THE GODDESS: BENGAL PATTACHITRA PAINTING BY MANORANJAN CHITRAKAR

Artist : Manoranjan Chitrakar
Size : Medium
Dimensions : H:1.2(ft) by W: 0.5(ft) | H: 14.5(in) by W: 6(in)
Medium : Natural Colors on Paper

About the Artwork+
Authentication+
Sizes and Customisation+
International Shipping and Taxes+
Shipping and Returns +
Colour Disclaimer +

Artist


Manoranjan Chitrakar

"In West Bengal, the word chitrakar refers to patachitra painters. We have taken Chitrakar as our last name for hundreds of years" says Manoranjan aka Manu Chitrakar, who has been painting for 30 years since the age of 15. He enjoys depicting societal themes in his works. Manuji has travelled across India, as well as to Sweden and Paris. The Bengal Pattachitra is a visual and oral art tradition practised by West Bengal's Patuas or Chitrakars. Patua painters, who are Muslim by faith, represent a distinct and secular art history. They make a living by painting and singing stories from Hindu mythology, local folklore, Sufi tradition, and modern issues. Though the origins of the Patua tradition have been difficult for art historians to trace, some suggest the oral form dates back to the 10th or 11th century CE. The physical evidence of a scroll, on the other hand, does not occur until the 18th century CE.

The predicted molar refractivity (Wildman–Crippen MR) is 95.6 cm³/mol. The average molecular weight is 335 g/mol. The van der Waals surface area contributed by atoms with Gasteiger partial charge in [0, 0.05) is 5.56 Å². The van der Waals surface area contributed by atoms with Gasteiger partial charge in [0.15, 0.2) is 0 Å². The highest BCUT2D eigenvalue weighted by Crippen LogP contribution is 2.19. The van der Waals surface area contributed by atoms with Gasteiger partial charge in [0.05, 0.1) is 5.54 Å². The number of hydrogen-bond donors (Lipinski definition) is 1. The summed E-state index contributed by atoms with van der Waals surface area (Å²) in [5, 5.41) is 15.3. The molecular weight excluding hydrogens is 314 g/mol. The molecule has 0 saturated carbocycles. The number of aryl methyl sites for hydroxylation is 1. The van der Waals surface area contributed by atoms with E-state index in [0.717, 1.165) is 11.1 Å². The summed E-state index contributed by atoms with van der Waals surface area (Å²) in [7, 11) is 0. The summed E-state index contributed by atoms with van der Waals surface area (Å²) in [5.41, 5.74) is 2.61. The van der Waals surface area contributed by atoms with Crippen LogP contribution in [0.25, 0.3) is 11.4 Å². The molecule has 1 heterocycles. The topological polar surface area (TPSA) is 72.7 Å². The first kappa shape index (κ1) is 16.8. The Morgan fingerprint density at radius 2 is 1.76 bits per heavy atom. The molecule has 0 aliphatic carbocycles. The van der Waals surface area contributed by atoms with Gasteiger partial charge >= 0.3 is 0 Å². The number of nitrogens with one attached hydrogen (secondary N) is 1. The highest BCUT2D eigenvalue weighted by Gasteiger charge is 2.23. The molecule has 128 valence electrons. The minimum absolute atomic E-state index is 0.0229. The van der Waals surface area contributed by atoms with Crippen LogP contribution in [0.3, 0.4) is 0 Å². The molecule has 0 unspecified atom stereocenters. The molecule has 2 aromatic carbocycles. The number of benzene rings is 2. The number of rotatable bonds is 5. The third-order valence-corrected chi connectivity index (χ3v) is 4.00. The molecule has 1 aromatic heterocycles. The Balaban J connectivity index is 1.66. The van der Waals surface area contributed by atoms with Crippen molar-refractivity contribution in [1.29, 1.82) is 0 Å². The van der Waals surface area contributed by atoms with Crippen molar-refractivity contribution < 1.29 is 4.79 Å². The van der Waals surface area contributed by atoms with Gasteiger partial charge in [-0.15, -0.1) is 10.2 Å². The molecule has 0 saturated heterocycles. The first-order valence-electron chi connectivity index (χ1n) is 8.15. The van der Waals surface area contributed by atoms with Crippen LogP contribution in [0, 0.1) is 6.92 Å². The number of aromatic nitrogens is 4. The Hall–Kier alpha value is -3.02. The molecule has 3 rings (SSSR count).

Art Form

Bengal-pattachitra

The Bengal Pattachitra is a visual and oral art tradition practised by the Patuas or Chitrakars of West Bengal. Islamic by faith, Patua artists represent a unique and secular art tradition. They earn their livelihood by telling stories from Hindu Mythology, local folklores, Sufi tradition and contemporary themes through paintings and songs. Though the origin of the Patua tradition has been difficult to trace for art historians, some claim the oral form goes back all the way to the 10th or 11th century CE. The physical evidence of a scroll, however, only makes an appearance in the 18th century CE. 



MEDIA COVERAGE